DJI Now Majority Shareholder Of Hasselblad | What Does That Mean?
In what could prove to be a significant move, DJI, a Chinese company most well known for producing industry leading drones and camera stabilizers, has acquired a majority stake in Hasselblad, a legendary name in the photography arena.
First reported by Luminous Landscape, details of the deal are scarce, but we do know that DJI has not bought Hasselblad outright, only purchased a controlling stake in the company. Though it is unclear if Hasselblad will continue to operate as a relatively independent subsidiary, it seems unlikely. Even with the prestige tied to the Hasselblad brand name, their strategy of building high end, uber-expensive cameras has floundered in recent years. In either case, the move has clear advantages for DJI, who can now pair Hasselblad’s legacy and imaging expertise with their own cutting edge product line.
The timing is also interesting in that Hasselblad recently announced their X1D-50c, a mirrorless medium format camera and lens system bringing a new category and price point for the company. In a time when the success or failure of that one product could have such huge ramifications for the company as a whole, having a new owner to mitigate those risks could provide a welcome safety net.
And no, I don’t expect that the next generation of Phantom drones will incorporate medium format sensors, but rest assured that there will be a Hasselblad logo printed on the side of the cameras. It’s difficult to say what DJI will do with their new control of Hasselblad. A full re-brand seems unlikely, as the legacy and brand recognition is obviously a major reason DJI wanted the Swedish company in the first place.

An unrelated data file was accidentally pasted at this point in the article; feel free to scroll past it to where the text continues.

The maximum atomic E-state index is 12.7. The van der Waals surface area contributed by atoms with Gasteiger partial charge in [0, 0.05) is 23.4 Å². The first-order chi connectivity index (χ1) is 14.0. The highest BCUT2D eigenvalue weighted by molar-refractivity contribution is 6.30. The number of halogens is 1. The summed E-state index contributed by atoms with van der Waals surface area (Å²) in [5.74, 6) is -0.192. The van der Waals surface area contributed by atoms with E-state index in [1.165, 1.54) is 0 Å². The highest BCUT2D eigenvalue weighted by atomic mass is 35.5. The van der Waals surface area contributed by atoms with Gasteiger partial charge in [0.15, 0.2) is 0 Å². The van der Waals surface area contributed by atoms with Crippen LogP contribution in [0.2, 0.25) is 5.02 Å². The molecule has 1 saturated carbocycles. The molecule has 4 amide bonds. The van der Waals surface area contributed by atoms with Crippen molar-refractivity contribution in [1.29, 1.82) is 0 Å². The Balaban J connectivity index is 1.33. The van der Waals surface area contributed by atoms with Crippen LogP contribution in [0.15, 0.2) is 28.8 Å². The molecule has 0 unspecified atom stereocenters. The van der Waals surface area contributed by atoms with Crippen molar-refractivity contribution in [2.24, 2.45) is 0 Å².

Note from the Editor
It warrants having a think over the timeline here as a consumer; that it became public knowledge mid-to-late 2015 that DJI was the minority shareholder of Hasselblad–a company with a litany of ups and downs over the past two decades–because from a consumer’s point of view this is right around the time Hasselblad had begun to become more relevant again. It was just a half a year later that the H6 system was debuted, and then in what seemed to be the next breath the X1D was announced. Curious? Maybe not so much anymore.
Now, the X1D is about as far from a typical Hasselblad as we’ve ever seen (Sony abominations aside), but it’s also a forward shift in thinking and company direction, and historically that just doesn’t seem to be something Hasselblad has been very good at in the past few decades, and that sort of suggests DJI could be behind that shift. No matter how you look at it the majority shareholder of a company bares consequence because you don’t exactly become majority shareholder by accident, but rather by meticulous movements, and that suggests to me this is a tactical move on DJI’s part to expand their own business, and not simply a brandname takeover. DJI already has the drone market locked, and they’ve got experience making good and innovative cameras and systems, and they stand to learn more about different camera formats form this acquisition. Suffice to say, it wouldn’t surprise me to see DJI branching out from drones and into other format cameras within a year, and NOT under the Hasselblad name which I believe will continue to operate primarily as it’s own entity, albeit one with better funding – they do, after all, have a good grip on user experience.
While they may be majority owners, that doesn’t meant they have complete control and I suspect that if anything we’ll just see the further and better development of Hasselblad and the name. All in all, this seems to be a good thing, and will breed more competition. – Kishore
What do you think of this new acquisition? Are you excited about the prospects? Let us know in the comments below.